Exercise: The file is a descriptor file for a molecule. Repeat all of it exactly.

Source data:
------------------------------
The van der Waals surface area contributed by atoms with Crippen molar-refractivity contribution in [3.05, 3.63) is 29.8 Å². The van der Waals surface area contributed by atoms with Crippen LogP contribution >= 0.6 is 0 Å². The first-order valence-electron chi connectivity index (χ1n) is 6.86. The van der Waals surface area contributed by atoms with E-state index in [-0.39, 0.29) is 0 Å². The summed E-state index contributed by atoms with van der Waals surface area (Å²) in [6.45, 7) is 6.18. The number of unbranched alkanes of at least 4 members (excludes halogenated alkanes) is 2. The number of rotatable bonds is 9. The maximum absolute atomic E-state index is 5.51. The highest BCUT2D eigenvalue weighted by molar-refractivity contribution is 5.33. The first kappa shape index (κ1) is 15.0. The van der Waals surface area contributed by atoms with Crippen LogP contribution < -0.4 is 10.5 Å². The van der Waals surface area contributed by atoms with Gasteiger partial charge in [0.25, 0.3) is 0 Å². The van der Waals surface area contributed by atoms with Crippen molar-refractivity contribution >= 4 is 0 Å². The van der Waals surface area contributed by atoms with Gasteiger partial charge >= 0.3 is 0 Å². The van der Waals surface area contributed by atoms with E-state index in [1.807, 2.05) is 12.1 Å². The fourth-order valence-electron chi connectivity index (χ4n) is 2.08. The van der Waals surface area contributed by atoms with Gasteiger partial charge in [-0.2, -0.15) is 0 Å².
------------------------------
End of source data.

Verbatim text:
The van der Waals surface area contributed by atoms with Crippen molar-refractivity contribution in [3.05, 3.63) is 29.8 Å². The van der Waals surface area contributed by atoms with Crippen LogP contribution >= 0.6 is 0 Å². The first-order valence-electron chi connectivity index (χ1n) is 6.86. The van der Waals surface area contributed by atoms with E-state index in [-0.39, 0.29) is 0 Å². The summed E-state index contributed by atoms with van der Waals surface area (Å²) in [6.45, 7) is 6.18. The number of unbranched alkanes of at least 4 members (excludes halogenated alkanes) is 2. The number of rotatable bonds is 9. The maximum absolute atomic E-state index is 5.51. The highest BCUT2D eigenvalue weighted by molar-refractivity contribution is 5.33. The first kappa shape index (κ1) is 15.0. The van der Waals surface area contributed by atoms with Crippen LogP contribution < -0.4 is 10.5 Å². The van der Waals surface area contributed by atoms with Gasteiger partial charge in [0.25, 0.3) is 0 Å². The van der Waals surface area contributed by atoms with Crippen molar-refractivity contribution >= 4 is 0 Å². The van der Waals surface area contributed by atoms with Gasteiger partial charge >= 0.3 is 0 Å². The van der Waals surface area contributed by atoms with E-state index in [1.807, 2.05) is 12.1 Å². The fourth-order valence-electron chi connectivity index (χ4n) is 2.08. The van der Waals surface area contributed by atoms with Gasteiger partial charge in [-0.2, -0.15) is 0 Å².